I've read a number of SO questions on this topic, but grokking the applied practice of storing a salted hash of a password eludes me.
Let's start with some ground rules:
- a password, "foobar12" (we are not discussing the strength of the password).
- a language, Java 1.6 for this discussion
- a database, postgreSQL, MySQL, SQL Server, Oracle
Several options are available to storing the password, but I want to think about one (1):
Store the password hashed with random salt in the DB, one column
The automatic fail of plaintext storage is not open for discussion. :) Found on SO and elsewhere are solutions with MD5/SHA1 and use of dual-columns, both with pros and cons.
MD5/SHA1 is simple. MessageDigest in Java provides MD5, SHA1 (through SHA512 in modern implementations, certainly 1.6). Additionally, most RDBMSs listed provide methods for MD5 encryption functions on inserts, updates, etc. The problems become evident once one groks "rainbow tables" and MD5 collisions (and I've grokked these concepts).
Dual-column solutions rest on the idea that the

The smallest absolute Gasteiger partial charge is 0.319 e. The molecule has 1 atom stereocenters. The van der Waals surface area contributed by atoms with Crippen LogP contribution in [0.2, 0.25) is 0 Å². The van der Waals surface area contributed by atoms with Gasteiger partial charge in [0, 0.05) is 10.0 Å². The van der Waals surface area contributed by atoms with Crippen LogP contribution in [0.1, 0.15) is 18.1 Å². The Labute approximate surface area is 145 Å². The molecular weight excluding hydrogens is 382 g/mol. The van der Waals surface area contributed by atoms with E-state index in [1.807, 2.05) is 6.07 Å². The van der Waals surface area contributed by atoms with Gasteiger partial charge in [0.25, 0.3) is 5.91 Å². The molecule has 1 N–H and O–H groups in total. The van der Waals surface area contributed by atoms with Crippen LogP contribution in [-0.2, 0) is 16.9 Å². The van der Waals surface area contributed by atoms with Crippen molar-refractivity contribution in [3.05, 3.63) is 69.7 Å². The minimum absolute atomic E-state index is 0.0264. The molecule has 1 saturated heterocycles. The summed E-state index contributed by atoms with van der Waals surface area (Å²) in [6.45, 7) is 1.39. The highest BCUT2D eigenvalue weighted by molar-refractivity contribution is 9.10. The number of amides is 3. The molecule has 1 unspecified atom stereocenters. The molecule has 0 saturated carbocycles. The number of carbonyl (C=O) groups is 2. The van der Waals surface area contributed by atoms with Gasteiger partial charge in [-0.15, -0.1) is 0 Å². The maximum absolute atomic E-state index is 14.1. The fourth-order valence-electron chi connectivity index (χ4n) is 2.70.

salt does not need to be secret (grok it). However, a second column introduces a complexity that might not be a luxury if you have a legacy system with one (1) column for the password and the cost of updating the table and the code could be too high.
But it is storing the password hashed with a random salt in single DB column that I need to understand better, with practical application.
I like this solution for a couple of reasons: a salt is expected and considers legacy boundaries. Here's where I get lost: If the salt is random, and the password plus salt are hashed to produced a one-way value for storing, how can the system ever match a plaintext password and a new random salt?
I have theory on this, and as I type I might be grokking the concept: Given a random salt of 128 bytes and a password of 8 bytes ('foobar12'), it could be programmatically possible to remove the part of the hash that was the salt, by hashing a random 128 byte salt and getting the substring of the original hash that is the hashed password. Then re hashing to match using the hash algorithm...?
So... any takers on helping. :) Am I close?